Friday, April 16, 2010

BREAKING INTO HOLLYWOOD PT 1: SAMPLES

I'm deep into the novel right now. The TV pilot I wrote last fall is out to producers and I'm getting some positive and some not-so-positive-but-don't-stop-writing-just-maybe-do-another-draft types of comments back. It's hard not to stop and go back to the pilot, but until I get answers back from the three big production companies that I'm most interested in, I've vowed to work on the book.

Hard to sit on my hands and not second-guess this plan, but it's important to stick with the plan, at least until it's clear that a course correction is necessary... which is what led me to this blog post.

What does it take to get some attention in this town?

I've blogged about this before (here, here, and a couple other places I'm too lazy to find. LOL) but now I'm going to get back into the nitty gritty of what types of samples, the numbers, the quality, the subject matter, all the good stuff that we, as writers, fumble around trying to figure out... sometimes for years. **Le Sigh**

Samples:

You need 'em. Don't disillusion yourself into thinking you can move out here with a hope and a pitch.

NOBODY IS BUYING PITCHES.

Those pitches you read about in the trades, or hear about on some blog somewhere, those pitches aren't real. They don't exist. They are FANTASY PITCHES. In today's marketplace, there may well be an idea or two IN A GIVEN YEAR that sells based entirely on its "hotness", but the vast majority of buyers are holding out for a package, an engine, something they can put their money on and defend around that long table, or maybe just to their boss, or their boss's boss. This means that even though a writer may not have a completed script, the pitches that are being purchased nowadays are essentially ready to go to script once the deal is inked. Sure, there might be some perfunctory passing around of outlines, etc. once the ball is rolling, but for the most part, buyers are demanding, and getting, fully worked out stories. This means a LOT of work has been put in before feet hit pavement.

It wasn't always like this, and for certain market segments there is some leeway, but for you, the novice writer, or maybe mid-career writer who is changing formats (TV to Film) or genres, the pitch without a celebrity attachment is basically just another way to work on spec 3-6 months and then face outlining on spec for 3 more months if people are interested, and THEN finally getting paid to draft... at which point you've listened to a lot of cooks tell you how to make the soup. Unappetizing if you ask me.

All of this assumes, of course, that you have at least ONE high-quality sample -- preferably one that's been purchased and/or produced -- but a well-liked spec can get you in the door for the meeting that leads to the opportunity to pitch -- again, more free work you are giving away but some folks like to do that....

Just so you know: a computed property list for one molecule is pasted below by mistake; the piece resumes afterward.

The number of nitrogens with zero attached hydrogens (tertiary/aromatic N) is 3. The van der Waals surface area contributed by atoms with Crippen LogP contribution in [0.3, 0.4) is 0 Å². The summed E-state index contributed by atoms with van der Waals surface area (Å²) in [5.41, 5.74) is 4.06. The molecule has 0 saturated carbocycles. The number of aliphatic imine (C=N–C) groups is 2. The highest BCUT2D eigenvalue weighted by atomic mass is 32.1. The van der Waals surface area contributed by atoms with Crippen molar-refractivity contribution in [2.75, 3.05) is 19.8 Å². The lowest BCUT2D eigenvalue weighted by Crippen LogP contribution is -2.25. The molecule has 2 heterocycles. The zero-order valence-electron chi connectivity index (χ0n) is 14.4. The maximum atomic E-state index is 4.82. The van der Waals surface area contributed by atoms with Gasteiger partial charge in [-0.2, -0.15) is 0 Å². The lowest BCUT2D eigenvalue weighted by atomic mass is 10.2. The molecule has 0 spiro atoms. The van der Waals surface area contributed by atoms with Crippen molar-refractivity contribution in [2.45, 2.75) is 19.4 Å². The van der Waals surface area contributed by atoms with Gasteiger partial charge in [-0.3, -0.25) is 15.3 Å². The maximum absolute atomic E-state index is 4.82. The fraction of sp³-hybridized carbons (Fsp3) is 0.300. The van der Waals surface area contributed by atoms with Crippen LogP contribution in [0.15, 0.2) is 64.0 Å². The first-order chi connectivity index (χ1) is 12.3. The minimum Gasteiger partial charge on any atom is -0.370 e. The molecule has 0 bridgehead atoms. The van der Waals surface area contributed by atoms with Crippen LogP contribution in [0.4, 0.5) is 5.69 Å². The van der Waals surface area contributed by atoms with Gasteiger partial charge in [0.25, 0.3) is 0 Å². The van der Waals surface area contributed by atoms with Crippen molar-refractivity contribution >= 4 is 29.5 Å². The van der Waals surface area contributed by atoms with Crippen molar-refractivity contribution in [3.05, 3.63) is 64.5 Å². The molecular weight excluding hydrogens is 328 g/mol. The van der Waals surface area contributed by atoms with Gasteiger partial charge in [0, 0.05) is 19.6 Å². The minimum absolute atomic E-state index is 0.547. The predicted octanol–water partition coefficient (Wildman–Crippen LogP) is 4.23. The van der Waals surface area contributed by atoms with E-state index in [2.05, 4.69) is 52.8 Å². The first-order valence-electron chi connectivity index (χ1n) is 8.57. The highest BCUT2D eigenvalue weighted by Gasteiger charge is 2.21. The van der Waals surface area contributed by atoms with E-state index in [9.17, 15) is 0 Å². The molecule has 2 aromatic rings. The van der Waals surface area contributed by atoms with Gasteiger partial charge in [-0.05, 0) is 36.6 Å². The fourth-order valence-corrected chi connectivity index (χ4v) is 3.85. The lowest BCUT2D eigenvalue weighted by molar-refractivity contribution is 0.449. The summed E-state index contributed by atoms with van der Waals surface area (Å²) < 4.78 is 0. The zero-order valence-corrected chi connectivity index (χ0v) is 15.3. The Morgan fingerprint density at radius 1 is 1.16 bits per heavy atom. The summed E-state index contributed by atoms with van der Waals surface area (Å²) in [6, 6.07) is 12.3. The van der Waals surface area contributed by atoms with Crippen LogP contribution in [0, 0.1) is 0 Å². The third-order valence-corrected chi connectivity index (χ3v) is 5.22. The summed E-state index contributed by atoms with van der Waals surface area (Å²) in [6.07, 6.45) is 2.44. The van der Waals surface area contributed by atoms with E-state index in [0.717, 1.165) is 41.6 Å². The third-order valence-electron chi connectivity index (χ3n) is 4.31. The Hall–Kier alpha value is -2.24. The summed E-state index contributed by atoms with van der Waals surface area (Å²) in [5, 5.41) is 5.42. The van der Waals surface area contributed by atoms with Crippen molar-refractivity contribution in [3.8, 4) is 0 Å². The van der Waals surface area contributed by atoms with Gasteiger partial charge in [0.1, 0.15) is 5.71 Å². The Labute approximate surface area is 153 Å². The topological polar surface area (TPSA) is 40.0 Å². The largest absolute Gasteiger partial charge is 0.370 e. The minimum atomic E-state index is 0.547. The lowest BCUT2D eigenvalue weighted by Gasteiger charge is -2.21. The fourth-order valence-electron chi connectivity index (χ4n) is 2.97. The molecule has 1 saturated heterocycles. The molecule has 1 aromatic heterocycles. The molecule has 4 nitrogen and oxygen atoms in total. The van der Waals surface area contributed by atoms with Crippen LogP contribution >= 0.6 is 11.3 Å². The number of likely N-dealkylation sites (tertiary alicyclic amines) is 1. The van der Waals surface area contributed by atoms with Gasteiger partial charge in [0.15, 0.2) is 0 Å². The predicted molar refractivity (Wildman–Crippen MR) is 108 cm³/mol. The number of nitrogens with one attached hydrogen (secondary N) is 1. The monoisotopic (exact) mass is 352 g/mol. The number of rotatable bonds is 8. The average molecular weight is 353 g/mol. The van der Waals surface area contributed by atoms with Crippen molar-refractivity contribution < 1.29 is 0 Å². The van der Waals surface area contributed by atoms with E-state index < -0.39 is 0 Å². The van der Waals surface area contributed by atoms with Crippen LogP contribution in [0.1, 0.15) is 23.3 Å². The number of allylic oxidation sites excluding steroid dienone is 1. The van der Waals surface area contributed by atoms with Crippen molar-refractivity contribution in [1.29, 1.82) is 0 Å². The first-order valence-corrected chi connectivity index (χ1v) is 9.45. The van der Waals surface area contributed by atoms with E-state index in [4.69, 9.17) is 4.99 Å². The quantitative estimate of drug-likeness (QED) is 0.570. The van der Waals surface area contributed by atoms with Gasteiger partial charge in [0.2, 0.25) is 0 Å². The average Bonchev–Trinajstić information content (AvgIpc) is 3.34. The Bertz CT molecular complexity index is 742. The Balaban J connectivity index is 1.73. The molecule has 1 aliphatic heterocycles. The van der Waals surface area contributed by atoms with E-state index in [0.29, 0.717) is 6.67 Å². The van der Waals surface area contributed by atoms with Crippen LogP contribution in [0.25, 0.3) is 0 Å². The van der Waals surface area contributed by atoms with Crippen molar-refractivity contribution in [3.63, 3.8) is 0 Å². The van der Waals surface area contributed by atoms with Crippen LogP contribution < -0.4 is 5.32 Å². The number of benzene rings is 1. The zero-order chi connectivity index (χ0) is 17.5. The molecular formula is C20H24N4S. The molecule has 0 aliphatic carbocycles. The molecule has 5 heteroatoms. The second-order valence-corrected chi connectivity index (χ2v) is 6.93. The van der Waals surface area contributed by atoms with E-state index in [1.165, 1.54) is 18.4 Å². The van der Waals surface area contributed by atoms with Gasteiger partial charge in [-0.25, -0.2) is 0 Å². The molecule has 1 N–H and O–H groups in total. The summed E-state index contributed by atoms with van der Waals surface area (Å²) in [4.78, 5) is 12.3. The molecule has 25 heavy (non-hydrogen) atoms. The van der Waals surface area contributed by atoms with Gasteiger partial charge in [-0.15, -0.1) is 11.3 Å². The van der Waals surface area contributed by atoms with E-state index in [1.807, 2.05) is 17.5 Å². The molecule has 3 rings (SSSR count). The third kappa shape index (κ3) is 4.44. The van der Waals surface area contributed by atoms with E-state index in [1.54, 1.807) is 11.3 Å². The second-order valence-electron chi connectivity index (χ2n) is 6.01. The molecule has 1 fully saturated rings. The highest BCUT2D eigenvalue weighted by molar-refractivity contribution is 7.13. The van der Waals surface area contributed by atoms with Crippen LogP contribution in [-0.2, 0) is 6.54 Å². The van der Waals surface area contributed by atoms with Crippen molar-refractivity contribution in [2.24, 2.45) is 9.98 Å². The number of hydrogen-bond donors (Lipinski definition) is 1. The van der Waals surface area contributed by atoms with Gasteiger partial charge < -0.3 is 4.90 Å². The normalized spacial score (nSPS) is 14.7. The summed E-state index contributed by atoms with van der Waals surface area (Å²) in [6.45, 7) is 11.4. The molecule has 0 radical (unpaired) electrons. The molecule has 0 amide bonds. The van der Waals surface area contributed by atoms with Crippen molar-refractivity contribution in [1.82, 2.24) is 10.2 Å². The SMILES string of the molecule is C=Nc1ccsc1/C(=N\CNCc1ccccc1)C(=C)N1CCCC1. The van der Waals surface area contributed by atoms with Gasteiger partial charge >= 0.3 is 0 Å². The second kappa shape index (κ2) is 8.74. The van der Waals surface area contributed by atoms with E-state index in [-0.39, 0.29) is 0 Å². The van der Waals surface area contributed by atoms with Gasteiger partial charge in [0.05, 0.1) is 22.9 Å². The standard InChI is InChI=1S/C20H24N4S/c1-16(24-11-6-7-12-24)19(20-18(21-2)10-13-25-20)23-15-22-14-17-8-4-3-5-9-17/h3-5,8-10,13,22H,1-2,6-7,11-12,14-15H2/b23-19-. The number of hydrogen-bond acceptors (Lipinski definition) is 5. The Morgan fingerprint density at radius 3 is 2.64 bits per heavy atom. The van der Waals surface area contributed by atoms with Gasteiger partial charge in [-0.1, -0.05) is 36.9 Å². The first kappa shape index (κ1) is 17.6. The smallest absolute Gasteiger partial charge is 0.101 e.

There are a lot of fair to middling folks out there in development land. They will believe that your sample is the second coming. DO NOT TRUST THEM. You're sample may well BE the second coming, trumpets, horseman, many-headed beasts, the whole nine, KEEP WRITING. As writers, we have the unique advantage of being able to make more acreage. If you have a sample that gets a strong response, great, it will make selling your next script easier. A writer's power lies in the ability to generate and execute story. At some point, a buyer will realize that you are an endless supply of ideas that have been committed to paper in script form, and will reward you with a wonderful overhead deal like the ones enjoyed by the big A-List writers (who are coincidentally all White men, but that's a post for another day...). Until that deal is signed, KEEP WRITING.

I know I sound like a broken record here, but, seriously, KEEP WRITING. Write script after script. When your newly acquired agents call you to pitch job opportunities, imagine their delight when you tell them you have another script that will be ready soon. Trust me, they will piss themselves with delight. As will your producer friends who have just found a nice foreign financier and need something to wrap a check around.

WHAT SHOULD YOU BE WRITING?

Hmm... it's pretty late and I have a chapter to finish, so I'm going to leave off here and write a lengthier post after I talk to a few folks. Remember: KEEP WRITING.

3 comments:

Prometheus said...

Hey Film Diva,

I was checking out your blog after randomly finding it when looking up sample Query letters (also, related to that, i'm in NJ and am half terrified of cold calling - i write, but my people-skills blow! Any ideas?)

You're much further along the pipeline than I am, but I recognize the excitement and frustrations that you've gone through, and hopefully I'll learn something from
you along the way.

Good luck with the novel! You seem like you've been consistently working hard for a long time. Keep at it! And thanks for sharing!

Thomas Rufer said...

So, where do you stand now? Any news?

The Film Diva said...

I haven't been checking the blog for a very long time, for which, I apologize.

@Prometheus -- I would work on your cold-calling skills since you are on the other side of the country, but if your sample is strong enough that will come along as people contact you.

@Thomas -- I'm out with a few pitches now, the pilot I was out with last spring is still circling and bringing back queries and an almost gig (waiting for a rights deal to close so I can get hired to work on an adaptation).

I'll post a longer blog soon, but I have to get this chapter done. The book got some very strong feedback from an editor this fall, but I have to re-work the end.... As always... still writing. LOL.